Pedroia Snags First Gold Glove Award

He may be better known for his discipline at the plate, finishing second in the 2008 American League batting race with a .326 average, but Boston Red Sox second baseman Dustin Pedroia was recognized Thursday for his fielding skills with his first Rawlings Gold Glove honor. Paired on the right side of the infield with 2007 Gold Glove winner Kevin Youkilis, Pedroia appeared defensively in 157 games and made just six errors in 733 chances, one year after making the same number of errors in 625 total chances; he also collected 448 assists and helped turn 101 double plays. Pedroia, who is also a leading candidate for the 2008 AL Most Valuable Player Award, became just the second player in team history to win a Gold Glove at his position; the only other Red Sox second baseman to accomplish the feat was Doug Griffin in 1972. He is also the third Red Sox player to win a Gold Glove in the past four years; besides Youkilis taking home the honor last season playing error-free ball at first base, catcher Jason Varitek earned recognition for his efforts behind the plate in 2005.

Much like Youkilis, who transitioned from third to first in 2006, Pedroia moved from his natural position at shortstop, where he had been named as a first-team All-American by Baseball America playing for Arizona State in 2004, to second to fill Boston’s needs and the change has been near-seamless. Pedroia’s .992 fielding percentage in 2008 was second in the American League only to Oakland’s Mark Ellis and third best in team history behind Mark Loretta (.994, 2006) and Bobby Doerr (.993, 1948). He also became the first Red Sox second baseman since Doerr to finish with as few as six errors in 700 or more chances. At one point this season, Pedroia enjoyed a 61-game streak without making an error, 12 games shy of Doerr’s record 73 straight games at that position, also made in 1948. In the post-season, his defense continued to shine, playing error-free ball in all 11 games for Boston while making 35 assists and taking part in five double plays.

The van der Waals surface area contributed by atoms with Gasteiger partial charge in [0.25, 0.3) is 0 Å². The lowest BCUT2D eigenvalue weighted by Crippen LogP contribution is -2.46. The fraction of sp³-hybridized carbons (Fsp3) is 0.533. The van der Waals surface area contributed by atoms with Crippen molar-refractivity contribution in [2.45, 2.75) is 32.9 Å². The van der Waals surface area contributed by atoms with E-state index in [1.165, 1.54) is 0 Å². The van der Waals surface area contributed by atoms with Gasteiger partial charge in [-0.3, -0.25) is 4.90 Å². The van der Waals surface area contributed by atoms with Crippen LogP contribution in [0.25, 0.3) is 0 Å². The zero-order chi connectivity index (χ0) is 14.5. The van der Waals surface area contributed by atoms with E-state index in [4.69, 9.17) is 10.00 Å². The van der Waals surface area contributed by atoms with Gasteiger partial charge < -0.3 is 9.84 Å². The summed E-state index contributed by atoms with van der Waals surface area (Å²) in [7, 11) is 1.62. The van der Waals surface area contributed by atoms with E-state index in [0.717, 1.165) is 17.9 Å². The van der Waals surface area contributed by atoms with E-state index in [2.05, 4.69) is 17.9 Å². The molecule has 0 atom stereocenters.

Red Sox To Retire Johnny Pesky’s Number 6

The Boston Red Sox announced Tuesday that, prior to Friday night’s game at Fenway Park against the New York Yankees, the team will retire number 6 in honor of former shortstop Johnny Pesky, whose name has been synonymous with the club for decades since lacing up his cleats as a rookie in 1942. With his number posted on the façade above the right field grandstand, Pesky will join Bobby Doerr (1), Joe Cronin (4), Carl Yastrzemski (8), Ted Williams (9), Carlton Fisk (27), and Jackie Robinson (42) as the only players to have received this honor from the club. The honor will also be made one day before the legendary Red Sox figure celebrates his 89th birthday.

The move came as a surprise for most familiar with Boston’s long-standing policy for awarding this honor. Until yesterday, numbers have only been retired by the Red Sox if a player spends at least ten seasons in Boston and is then elected to the National Baseball Hall of Fame in Cooperstown. (Media outlets continue to state that a third criterion – a player had to finish his playing career with Boston – needed to be met. However, this was dropped to allow Fisk to have his number retired even though he spent the second half of his career in Chicago with the White Sox. A quick check of the official policy at redsox.com confirms this.) Team president Larry Lucchino, in acknowledging that an exception was being made in this instance, stated: